Diabetes Awareness

Lions International has designated diabetes as one of its core initiatives – it is an epidemic in the United States, and one of the leading causes of preventable blindness.

Diabetes is a condition that causes a person’s blood glucose (or blood sugar) levels to become too high. Glucose comes from the foods you eat. Insulin is a hormone that helps the glucose get into your cells to give them energy.

Types of Diabetes

  • Prediabetes – the condition in which blood sugar is high, but not high enough to be diagnosed as Type 2 diabetes
  • Type 1 Diabetes – the body’s immune system attacks and destroys the cells that produce insulin, so the pancreas produces little or no insulin
  • Type 2 Diabetes – the body does not produce enough insulin, or the  body’s cells do not react to insulin.
  • Gestational Diabetes – A form of high blood sugar affecting pregnant women.

MANY people do not even know that they have diabetes or pre-diabetes and, therefore, are increasing their health risk!  Take this 60-second Diabetes Risk Test

Common Symptoms of Diabetes

The following symptoms of diabetes are typical. However, some people with diabetes have symptoms so mild that they go unnoticed.  Visit your doctor as soon as possible if you experience these symptoms:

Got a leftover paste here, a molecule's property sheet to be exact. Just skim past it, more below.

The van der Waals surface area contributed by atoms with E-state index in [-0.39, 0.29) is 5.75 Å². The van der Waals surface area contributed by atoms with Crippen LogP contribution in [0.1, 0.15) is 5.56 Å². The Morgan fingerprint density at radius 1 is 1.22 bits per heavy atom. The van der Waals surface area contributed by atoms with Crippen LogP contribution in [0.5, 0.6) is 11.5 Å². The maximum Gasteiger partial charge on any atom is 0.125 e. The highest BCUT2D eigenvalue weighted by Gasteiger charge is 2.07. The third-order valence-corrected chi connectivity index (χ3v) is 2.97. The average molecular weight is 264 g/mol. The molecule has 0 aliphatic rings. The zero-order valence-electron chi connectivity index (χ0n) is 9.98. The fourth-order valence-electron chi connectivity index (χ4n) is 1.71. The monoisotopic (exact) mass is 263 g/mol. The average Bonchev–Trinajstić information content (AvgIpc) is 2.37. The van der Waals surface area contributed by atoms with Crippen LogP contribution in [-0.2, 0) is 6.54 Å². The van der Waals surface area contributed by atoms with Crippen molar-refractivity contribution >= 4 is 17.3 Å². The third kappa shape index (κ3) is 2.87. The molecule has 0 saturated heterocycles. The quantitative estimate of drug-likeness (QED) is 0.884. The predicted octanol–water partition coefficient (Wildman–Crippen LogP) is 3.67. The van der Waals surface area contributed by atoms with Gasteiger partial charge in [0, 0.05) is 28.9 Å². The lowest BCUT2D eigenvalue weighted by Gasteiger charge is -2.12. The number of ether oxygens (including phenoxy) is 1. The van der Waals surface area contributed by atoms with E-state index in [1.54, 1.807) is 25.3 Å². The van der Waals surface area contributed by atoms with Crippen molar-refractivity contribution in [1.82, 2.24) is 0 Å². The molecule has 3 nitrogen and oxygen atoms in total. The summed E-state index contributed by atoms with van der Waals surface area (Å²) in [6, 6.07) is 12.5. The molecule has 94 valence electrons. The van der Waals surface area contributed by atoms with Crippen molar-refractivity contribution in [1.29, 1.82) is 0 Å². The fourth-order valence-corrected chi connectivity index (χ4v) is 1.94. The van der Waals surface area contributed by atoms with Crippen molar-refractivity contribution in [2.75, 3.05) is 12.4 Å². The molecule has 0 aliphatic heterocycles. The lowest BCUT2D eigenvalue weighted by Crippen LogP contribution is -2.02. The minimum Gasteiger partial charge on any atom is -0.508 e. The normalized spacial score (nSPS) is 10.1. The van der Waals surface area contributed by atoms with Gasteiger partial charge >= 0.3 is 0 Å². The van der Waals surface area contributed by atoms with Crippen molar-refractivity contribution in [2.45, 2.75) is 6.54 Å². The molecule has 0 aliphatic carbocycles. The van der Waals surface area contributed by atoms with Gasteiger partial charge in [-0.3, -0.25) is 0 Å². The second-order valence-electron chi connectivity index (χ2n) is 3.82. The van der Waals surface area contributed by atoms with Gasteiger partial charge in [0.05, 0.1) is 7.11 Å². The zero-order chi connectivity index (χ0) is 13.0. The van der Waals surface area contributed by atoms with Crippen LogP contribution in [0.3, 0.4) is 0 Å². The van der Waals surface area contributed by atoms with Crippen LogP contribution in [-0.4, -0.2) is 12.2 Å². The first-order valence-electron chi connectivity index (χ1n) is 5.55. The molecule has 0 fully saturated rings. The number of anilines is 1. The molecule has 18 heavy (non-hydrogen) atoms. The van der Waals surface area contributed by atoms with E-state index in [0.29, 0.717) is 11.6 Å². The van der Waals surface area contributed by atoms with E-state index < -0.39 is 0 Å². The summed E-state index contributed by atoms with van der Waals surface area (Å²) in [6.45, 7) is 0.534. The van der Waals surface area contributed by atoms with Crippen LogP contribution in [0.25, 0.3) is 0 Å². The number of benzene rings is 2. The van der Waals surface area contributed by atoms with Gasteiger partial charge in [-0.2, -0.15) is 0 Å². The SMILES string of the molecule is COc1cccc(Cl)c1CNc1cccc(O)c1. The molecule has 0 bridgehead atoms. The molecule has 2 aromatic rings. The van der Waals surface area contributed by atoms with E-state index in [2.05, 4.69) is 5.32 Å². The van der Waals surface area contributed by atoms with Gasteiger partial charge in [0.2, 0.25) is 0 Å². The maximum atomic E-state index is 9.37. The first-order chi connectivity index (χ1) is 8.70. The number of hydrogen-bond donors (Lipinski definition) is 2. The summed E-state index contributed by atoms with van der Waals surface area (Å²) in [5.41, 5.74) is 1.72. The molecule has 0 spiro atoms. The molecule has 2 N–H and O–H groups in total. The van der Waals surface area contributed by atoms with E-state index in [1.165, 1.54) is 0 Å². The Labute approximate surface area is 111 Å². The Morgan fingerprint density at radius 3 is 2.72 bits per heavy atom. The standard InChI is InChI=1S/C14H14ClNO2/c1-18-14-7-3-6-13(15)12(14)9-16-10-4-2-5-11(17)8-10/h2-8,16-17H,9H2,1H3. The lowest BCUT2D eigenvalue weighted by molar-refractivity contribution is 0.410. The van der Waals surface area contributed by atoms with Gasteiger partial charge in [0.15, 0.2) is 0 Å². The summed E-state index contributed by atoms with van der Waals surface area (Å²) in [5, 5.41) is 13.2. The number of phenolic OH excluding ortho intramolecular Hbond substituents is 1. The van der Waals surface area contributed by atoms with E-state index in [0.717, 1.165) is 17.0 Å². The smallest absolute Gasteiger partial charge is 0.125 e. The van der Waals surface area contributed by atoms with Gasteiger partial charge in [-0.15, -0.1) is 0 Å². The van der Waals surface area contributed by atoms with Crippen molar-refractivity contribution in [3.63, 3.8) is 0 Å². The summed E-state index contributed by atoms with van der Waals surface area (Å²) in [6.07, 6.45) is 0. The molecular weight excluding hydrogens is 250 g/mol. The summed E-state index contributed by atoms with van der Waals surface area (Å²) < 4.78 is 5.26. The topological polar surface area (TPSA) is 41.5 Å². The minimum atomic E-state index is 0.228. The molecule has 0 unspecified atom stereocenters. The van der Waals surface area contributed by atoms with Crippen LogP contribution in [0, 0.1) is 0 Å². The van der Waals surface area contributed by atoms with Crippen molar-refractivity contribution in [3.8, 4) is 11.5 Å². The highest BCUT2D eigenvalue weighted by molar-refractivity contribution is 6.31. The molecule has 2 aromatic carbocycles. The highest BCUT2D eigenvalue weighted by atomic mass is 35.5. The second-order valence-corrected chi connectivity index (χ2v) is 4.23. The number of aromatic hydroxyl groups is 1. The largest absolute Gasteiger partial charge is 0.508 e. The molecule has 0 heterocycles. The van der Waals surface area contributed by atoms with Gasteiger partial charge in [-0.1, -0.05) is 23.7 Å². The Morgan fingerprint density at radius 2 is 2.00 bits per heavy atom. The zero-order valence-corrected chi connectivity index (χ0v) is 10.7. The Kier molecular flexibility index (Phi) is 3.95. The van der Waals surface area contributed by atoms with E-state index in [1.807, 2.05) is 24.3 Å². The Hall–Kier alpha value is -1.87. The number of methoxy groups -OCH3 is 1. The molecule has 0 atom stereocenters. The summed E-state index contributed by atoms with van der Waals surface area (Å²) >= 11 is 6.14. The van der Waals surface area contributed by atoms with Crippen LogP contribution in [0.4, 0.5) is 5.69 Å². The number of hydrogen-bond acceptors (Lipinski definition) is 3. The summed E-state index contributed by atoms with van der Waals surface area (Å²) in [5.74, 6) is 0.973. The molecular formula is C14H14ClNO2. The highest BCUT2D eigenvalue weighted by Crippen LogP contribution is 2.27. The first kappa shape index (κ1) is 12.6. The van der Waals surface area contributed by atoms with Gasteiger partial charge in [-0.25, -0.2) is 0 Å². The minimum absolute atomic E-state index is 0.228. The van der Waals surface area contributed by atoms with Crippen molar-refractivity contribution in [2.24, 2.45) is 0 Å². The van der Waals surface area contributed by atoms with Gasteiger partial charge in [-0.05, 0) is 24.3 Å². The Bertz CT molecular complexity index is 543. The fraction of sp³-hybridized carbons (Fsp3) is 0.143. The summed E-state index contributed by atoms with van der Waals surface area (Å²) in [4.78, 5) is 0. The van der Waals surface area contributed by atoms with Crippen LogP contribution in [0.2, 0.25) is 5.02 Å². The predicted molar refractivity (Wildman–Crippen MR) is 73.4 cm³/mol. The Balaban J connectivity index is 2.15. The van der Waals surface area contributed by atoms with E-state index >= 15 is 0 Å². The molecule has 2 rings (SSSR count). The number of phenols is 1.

• Urinating often
  • Feeling very thirsty
  • Feeling very hungry—even though you are eating
  • Extreme fatigue
  • Blurry vision
  • Cuts/bruises that are slow to heal
  • Weight loss—even though you are eating more (type 1)
  • Tingling, pain, or numbness in the hands/feet (type 2)

Serious Complications from Diabetes

Early detection and treatment of diabetes can decrease the risk of developing the complications of diabetes.  Here is a summary, but you can get more details from this American Diabetes Association page:

  • Cardiovascular Disease
  • Chronic Kidney Disease
  • Diabetes-Related Eye Disease
  • Neuropathy
  • Foot Complications
  • Skin Complications
  • Oral Complications
  • Hearing Loss
  • Diabetic Ketoacidosis
  • Stroke

Download the Diabetes in Tennessee Fact Sheet from the American Diabetes Association (2023)